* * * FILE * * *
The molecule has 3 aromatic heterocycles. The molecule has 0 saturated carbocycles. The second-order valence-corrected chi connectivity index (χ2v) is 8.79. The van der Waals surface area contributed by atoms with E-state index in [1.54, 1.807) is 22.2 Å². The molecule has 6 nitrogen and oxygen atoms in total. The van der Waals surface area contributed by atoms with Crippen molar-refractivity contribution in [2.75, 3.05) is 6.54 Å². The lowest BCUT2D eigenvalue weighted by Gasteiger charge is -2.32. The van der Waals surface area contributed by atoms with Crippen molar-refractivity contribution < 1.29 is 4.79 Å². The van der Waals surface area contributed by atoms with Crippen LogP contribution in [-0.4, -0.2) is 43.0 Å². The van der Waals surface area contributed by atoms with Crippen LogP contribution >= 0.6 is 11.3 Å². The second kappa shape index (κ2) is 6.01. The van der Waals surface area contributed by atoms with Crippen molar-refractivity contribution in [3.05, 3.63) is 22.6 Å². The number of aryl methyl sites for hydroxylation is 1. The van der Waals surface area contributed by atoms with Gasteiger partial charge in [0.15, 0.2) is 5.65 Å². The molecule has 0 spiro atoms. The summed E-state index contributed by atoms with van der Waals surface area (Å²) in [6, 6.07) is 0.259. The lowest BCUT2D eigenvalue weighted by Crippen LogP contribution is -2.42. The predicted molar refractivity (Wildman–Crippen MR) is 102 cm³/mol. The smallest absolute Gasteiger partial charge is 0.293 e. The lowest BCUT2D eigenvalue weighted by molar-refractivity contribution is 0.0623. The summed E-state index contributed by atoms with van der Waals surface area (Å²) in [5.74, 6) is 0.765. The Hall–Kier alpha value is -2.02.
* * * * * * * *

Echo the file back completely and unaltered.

The molecule has 3 aromatic heterocycles. The molecule has 0 saturated carbocycles. The second-order valence-corrected chi connectivity index (χ2v) is 8.79. The van der Waals surface area contributed by atoms with E-state index in [1.54, 1.807) is 22.2 Å². The molecule has 6 nitrogen and oxygen atoms in total. The van der Waals surface area contributed by atoms with Crippen molar-refractivity contribution in [2.75, 3.05) is 6.54 Å². The lowest BCUT2D eigenvalue weighted by Gasteiger charge is -2.32. The van der Waals surface area contributed by atoms with Crippen molar-refractivity contribution < 1.29 is 4.79 Å². The van der Waals surface area contributed by atoms with Crippen LogP contribution in [-0.4, -0.2) is 43.0 Å². The van der Waals surface area contributed by atoms with Crippen LogP contribution >= 0.6 is 11.3 Å². The second kappa shape index (κ2) is 6.01. The van der Waals surface area contributed by atoms with Crippen molar-refractivity contribution in [3.05, 3.63) is 22.6 Å². The number of aryl methyl sites for hydroxylation is 1. The van der Waals surface area contributed by atoms with Gasteiger partial charge in [0.15, 0.2) is 5.65 Å². The molecule has 0 spiro atoms. The summed E-state index contributed by atoms with van der Waals surface area (Å²) in [6, 6.07) is 0.259. The lowest BCUT2D eigenvalue weighted by Crippen LogP contribution is -2.42. The predicted molar refractivity (Wildman–Crippen MR) is 102 cm³/mol. The smallest absolute Gasteiger partial charge is 0.293 e. The lowest BCUT2D eigenvalue weighted by molar-refractivity contribution is 0.0623. The summed E-state index contributed by atoms with van der Waals surface area (Å²) in [5.74, 6) is 0.765. The Hall–Kier alpha value is -2.02.